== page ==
Today’s agenda includes Tanji with its village museum and the “fishermen beach” and a visit to “Mama Africa“. Our guide informs us: „Along the coast in and around Tanji there is an intensive development of tourism. Hotel complexes are build, investors from abroad take over, rich Gambians establish their second homes, which are rent at very high prices. The local population is displaced by this kind of tourism. There are no restrictions for land acquisition, that protect locals.”
We leave the region of the Landscape of the Year and continue westwards. There are no special action points on the agenda, so we have time to think about the arguments of Omar Jammeh, director of “Just Act”, concerning problems and chances of tourism in the Janjanbureh region, which shall be improved through the Landscape of the Year activities.
Interview with Omar Jammeh, director of “Just Act” (Janjanbureh United for Sustainable Tourism and Community Training):
Omar, the organisation “Just Act” was founded in 2010 and is dedicated to sustainable tourism. What are your aims?
The focus of our work is the support of sustainable tourism, especially by qualifications and trainings of young people for jobs in the tourism sector.
We are on the way to a tree-planting event again – this time in Korop, east of Janjanbureh and close to The Gambia River. We leave the island via a new bridge with an ambivalent feeling: job losses for those working on the ferries versus improvement of the accessibility, also in the name of tourism? On the other hand, tourism is an important employer …
Another highlight of the trip: The Kankurang-Festival in Janjanbureh. The whole city is busy and that night the opening ceremony takes place. This festival is happening again after a long break thanks to the “Landscape of the Year” and the goal is to re-establish the festival in Janjanbureh long-term. We are warmly welcomed and are brought to our designated places. The maskarades of the Kankurang are an intangible cultural UNESCO-heritage since 2008. Omar Jammeh, director of the Naturefriends partner organisation “Just Act”, thinks this is fantastic: „It is important that the cultural traditions of the region are not lost and the youth continues to care for them. We are happy that even young people can act as guides to the cultural heritage of the country and the region.“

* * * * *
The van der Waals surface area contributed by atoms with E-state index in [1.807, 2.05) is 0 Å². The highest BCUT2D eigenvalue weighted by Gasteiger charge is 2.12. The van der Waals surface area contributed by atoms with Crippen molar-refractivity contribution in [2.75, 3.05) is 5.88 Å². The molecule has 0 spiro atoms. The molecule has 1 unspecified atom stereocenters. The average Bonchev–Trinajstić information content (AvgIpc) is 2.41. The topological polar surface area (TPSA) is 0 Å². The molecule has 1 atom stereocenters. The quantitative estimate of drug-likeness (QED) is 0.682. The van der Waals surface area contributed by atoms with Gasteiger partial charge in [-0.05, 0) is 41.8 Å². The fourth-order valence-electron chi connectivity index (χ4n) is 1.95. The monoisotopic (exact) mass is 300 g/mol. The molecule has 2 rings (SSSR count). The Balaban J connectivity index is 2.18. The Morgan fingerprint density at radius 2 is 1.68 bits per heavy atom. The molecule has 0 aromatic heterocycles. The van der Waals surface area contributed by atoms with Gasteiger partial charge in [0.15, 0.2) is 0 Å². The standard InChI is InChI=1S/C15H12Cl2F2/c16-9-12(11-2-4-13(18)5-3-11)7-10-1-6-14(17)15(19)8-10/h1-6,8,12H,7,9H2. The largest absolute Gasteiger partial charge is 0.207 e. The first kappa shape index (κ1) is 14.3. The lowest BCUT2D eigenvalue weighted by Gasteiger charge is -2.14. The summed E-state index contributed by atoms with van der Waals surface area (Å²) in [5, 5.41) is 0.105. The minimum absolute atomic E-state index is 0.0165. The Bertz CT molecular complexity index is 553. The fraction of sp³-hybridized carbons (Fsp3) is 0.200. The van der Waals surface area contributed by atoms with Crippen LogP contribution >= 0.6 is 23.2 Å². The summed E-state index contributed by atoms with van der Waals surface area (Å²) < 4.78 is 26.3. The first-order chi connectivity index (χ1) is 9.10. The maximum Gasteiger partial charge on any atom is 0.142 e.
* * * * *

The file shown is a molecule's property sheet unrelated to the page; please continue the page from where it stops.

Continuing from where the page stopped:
We are driving to the Senegalese-Gambian border via Maka Gouye and visit the „Women’s Initiative Gambia” in Njaw – an absolute highlight. Aisha, a really amazing and strong woman, greets us. For her, there won’t be any development without women and she plants trees with her group since 1997, is involved in the support of youth and women as well as promoting healthy eating and processing recyclable material into products that are being sold in their store. They have their own bank, where the money is being stored – partly for the whole group, partly for the individuals. A story worth repeating!
A day of hiking, starting from the village centre, right at the Gambian border, through remote parts of town to one of the branches of the Gambia River. The landscape is barren and dry at first, some Baobabs still retained enough water to carry leaves – one can feel that the river is close. Later, directly at the water, we wander through a vegetable garden before we, back at the village, once more plant trees together the people living in the village. We are warmly welcomed, drums are playing and we are invited for lunch.